This year, incoming high school freshmen will be taught the events of September 11, 2001 as something that happened before they were born. Kinda hard to believe it’s been that long.

3,000 people died that day, 2,600 of whom died in the attacks on the World Trade Center. Many of their bodies were never found, and more than 1,600 victims have yet to be identified.

One of those victims was a man named Rick Rescorla. He was the 62-year-old Chief of Security for Morgan Stanley, the largest financial firm to occupy the World Trader Center. Morgan Stanley employed close to 2,700 people spread over 22 floors of the South Tower. Rescorla was charged with protecting them all, and he took his job very seriously.

Rick Rescorla

Rick Rescorla

Rescorla was born in England and served in Her Majesty’s colonial force in Rhodesia (now Zambia). He was a born leader, and his time in Rhodesia turned him into a fierce soldier with strong anti-communist leanings. He wanted to fight, and it just so happened that in 1962, so did America. So he came over here, attending Officer School in Fort Benning, Georgia and emerging as a Second Lieutenant. He was immediately assigned as a platoon leader in the 2nd Battalion, 7th Cavalry Regiment, 1st Cavalry Division and was sent to Vietnam that fall.

By all accounts, Rescorla could have ended that war single-handedly given the opportunity. Remember that movie “We Were Soldiers” with Mel Gibson? That movie was based on a book, and Rescorla is on the cover. His men heaped praise on him time and time again. He was given the nickname “hard core,” but Rick Rescorla was more than just a hard-charging soldier.

We Were Soldiers

That’s him.

During his time in Vietnam, leading terrified young men through a blood-soaked jungle, he would often break out into song to boost morale. Blessed with a powerful, deep baritone, he would sing Cornish songs from his youth. By the time his tour was up, he had earned a Silver Star, a Purple Heart, and a couple of Bronze Stars for valor.

His post-war life led him to explore his cerebral side. He majored in Creative Writing and got a law degree. He taught Criminal Justice in South Carolina for a while, but the high-paying world of corporate security came calling soon enough.

He started working for Dean Witter (a company that would eventually merge with Morgan Stanley) in 1985 and immediately began implementing quarterly security drills. He felt the World Trade Center was a soft target for terrorists. He urged his employers to relocate to New Jersey, but his pleas fell on deaf ears, even after the Trade Center was bombed in 1993.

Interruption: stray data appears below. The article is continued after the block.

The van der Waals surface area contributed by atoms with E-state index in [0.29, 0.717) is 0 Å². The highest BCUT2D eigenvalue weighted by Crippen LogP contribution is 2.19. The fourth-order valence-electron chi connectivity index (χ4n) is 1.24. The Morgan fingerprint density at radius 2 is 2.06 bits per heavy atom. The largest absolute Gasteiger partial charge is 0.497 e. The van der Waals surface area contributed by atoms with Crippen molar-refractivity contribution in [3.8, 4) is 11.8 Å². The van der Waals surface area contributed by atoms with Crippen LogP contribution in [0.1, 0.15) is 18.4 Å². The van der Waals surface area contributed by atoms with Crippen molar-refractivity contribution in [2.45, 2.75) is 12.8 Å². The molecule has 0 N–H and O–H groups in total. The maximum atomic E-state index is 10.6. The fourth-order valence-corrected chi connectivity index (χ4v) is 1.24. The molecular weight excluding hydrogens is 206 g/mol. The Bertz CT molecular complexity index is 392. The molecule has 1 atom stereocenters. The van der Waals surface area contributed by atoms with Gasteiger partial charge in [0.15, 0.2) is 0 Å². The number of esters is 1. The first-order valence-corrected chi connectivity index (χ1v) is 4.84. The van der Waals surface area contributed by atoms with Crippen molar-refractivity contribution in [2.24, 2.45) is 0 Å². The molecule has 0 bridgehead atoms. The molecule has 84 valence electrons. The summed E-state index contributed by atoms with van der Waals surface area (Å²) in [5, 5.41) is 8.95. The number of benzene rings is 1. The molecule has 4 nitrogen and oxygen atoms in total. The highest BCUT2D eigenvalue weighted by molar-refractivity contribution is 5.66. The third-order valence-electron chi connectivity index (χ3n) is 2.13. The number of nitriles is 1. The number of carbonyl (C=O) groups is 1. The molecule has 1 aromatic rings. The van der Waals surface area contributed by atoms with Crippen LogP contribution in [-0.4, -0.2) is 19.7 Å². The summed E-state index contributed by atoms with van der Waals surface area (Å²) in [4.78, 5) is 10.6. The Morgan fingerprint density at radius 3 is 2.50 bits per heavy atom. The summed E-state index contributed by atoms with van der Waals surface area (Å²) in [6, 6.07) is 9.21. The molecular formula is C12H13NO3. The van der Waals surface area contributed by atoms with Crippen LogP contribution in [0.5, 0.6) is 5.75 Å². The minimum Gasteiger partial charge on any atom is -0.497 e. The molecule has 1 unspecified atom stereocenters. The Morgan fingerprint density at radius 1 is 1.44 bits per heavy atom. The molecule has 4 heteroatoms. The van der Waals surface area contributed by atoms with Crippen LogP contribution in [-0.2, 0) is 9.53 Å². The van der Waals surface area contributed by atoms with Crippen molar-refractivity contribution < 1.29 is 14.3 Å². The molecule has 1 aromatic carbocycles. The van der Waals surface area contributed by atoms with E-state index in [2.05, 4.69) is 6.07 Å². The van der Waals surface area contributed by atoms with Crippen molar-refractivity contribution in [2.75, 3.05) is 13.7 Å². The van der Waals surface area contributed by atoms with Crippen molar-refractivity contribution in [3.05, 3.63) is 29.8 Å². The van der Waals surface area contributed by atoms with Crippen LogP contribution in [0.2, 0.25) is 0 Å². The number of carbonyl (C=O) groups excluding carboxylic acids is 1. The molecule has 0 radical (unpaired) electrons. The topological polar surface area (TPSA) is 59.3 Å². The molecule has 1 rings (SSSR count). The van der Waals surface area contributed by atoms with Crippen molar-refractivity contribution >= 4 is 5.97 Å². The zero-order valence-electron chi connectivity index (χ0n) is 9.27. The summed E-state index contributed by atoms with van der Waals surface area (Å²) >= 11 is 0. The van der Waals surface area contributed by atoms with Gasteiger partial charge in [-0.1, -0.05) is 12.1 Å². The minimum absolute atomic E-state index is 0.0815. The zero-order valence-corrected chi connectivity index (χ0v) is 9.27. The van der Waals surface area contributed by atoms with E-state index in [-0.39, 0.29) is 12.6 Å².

On the morning of September 11, 2001, American Airlines Flight 11 crashed into the North Tower of the World Trade Center. Rescorla was working on the 44th floor of the South Tower. Shortly after the impact, an announcement from The Port Authority rang out over the loudspeaker in Rescorla’s building, asking everyone to remain calm and stay in their office or at their desk.

But Rescorla knew better.

He immediately sprang into action. He grabbed his bullhorn and a walkie-talkie and began a systematic removal of all 2,687 Morgan Stanley employees under his care. He went floor by floor, calmly insisting that everyone leave the building at once. Not long after his evacuation process had begun, United Airlines Flight 175 hit the South Tower 38 floors above him. He saw the terror on his employees faces and immediately fell back into his role as platoon leader.

And he started singing.

He was calm, he was firm, he was in control. He was the right man in the right place at the right time, and he saved a lot of lives that day.

Cantor Fitzgerald, L.P., an investment firm on the 101st floor, lost 658 employees in the attacks. Marsh, Inc. lost 358 employees.

Morgan Stanley lost 6.

After he was sure all of his employees were safe, Rescorla headed back into the building. “There’s more people in there,” he was heard to say. He was last seen in a stairwell near the 10th floor, heading up.

God damn, Rick Rescorla.

Tonight, we raise a glass in your honor. To the 2,700 people you saved, and to the 3,000 we lost. You lived a hell of a life, my friend.

And by the way, there is a ton of reading out there on Rescorla if you’re interested. The New Yorker ran an amazing piece on him in early 2002. He was an amazing dude.

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